Editorial: DACA is Good for Everybody

Again and again, House votes against DACA and debate transcripts reveal the prevailing animosity directed toward immigrants
Editorial: DACA is Good for Everybody
Manifestantes a favor se reunen en Los Ángeles.
Foto: Aurelia Ventura / La Opinión

DACA’s third anniversary is bittersweet. On the one hand, it improved the lives of hundreds of thousands of undocumented people brought into the U.S. by their parents by protecting them from deportation. On the other, it is but a temporary measure, deeply resented by a House of Representatives that has repeatedly voted to eliminate it.

This date lends itself for all kinds of manipulations. It gives some a chance to be hypocritical and blame President Obama for the shortcomings of an immigration reform that did not go through Congress. They do not acknowledge that these failures are really due to the fact that both Republican-led legislative bodies are dominated by the strongest opponents to comprehensive reform.

Immigration is such a complex topic for Republicans that they have not been able to devise a strategy to deal in a realistic and positive manner with the multiple security, economic and humanitarian aspects of a reform. Whoever says the opposite is lying. Again and again, House votes against DACA and debate transcripts reveal the prevailing animosity directed toward immigrants.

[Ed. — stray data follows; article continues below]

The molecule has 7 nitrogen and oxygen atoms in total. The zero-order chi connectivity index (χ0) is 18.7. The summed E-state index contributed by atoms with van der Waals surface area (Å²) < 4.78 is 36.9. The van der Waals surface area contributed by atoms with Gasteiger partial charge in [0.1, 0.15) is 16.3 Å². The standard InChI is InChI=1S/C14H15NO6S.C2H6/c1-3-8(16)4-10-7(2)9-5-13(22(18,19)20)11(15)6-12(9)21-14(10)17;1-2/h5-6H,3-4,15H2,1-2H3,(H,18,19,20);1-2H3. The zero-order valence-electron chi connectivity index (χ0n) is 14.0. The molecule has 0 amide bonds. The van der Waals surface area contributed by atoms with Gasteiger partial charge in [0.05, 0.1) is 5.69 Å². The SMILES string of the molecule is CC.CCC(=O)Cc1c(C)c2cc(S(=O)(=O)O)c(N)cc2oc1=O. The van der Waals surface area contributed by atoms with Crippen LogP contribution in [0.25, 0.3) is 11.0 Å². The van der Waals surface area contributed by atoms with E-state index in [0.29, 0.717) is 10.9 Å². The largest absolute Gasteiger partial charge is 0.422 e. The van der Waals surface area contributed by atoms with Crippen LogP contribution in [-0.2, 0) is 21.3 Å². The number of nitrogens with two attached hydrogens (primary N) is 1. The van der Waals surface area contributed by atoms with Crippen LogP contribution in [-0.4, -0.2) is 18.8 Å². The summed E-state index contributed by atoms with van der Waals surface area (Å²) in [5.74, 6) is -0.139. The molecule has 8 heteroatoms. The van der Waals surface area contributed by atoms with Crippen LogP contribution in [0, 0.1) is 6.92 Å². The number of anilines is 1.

This is why executive actions became necessary. The three-year-old measure benefited over three million youths as well as the country as a whole. A thorough study conducted by Harvard sociologist Roberto González shows that 60% of DACA recipients have obtained jobs since they became protected from deportation. Of those, 45% said that their incomes have increased. New jobs and higher income translate into a larger tax base and a boost for the economy.

Still, the Republican notion that every undocumented person is a bad person does not change. That is why they are trying to stop all attempts to expand DACA and launch DAPA for another group of immigrants. Republicans want to convince everyone that the problem is in the executive action when their real conflict is more about content than form.

We want comprehensive reform, and Congress must continue to allow these extensions. In the next election, theoretical support will not matter as much as preventing those who are now protected from being deported.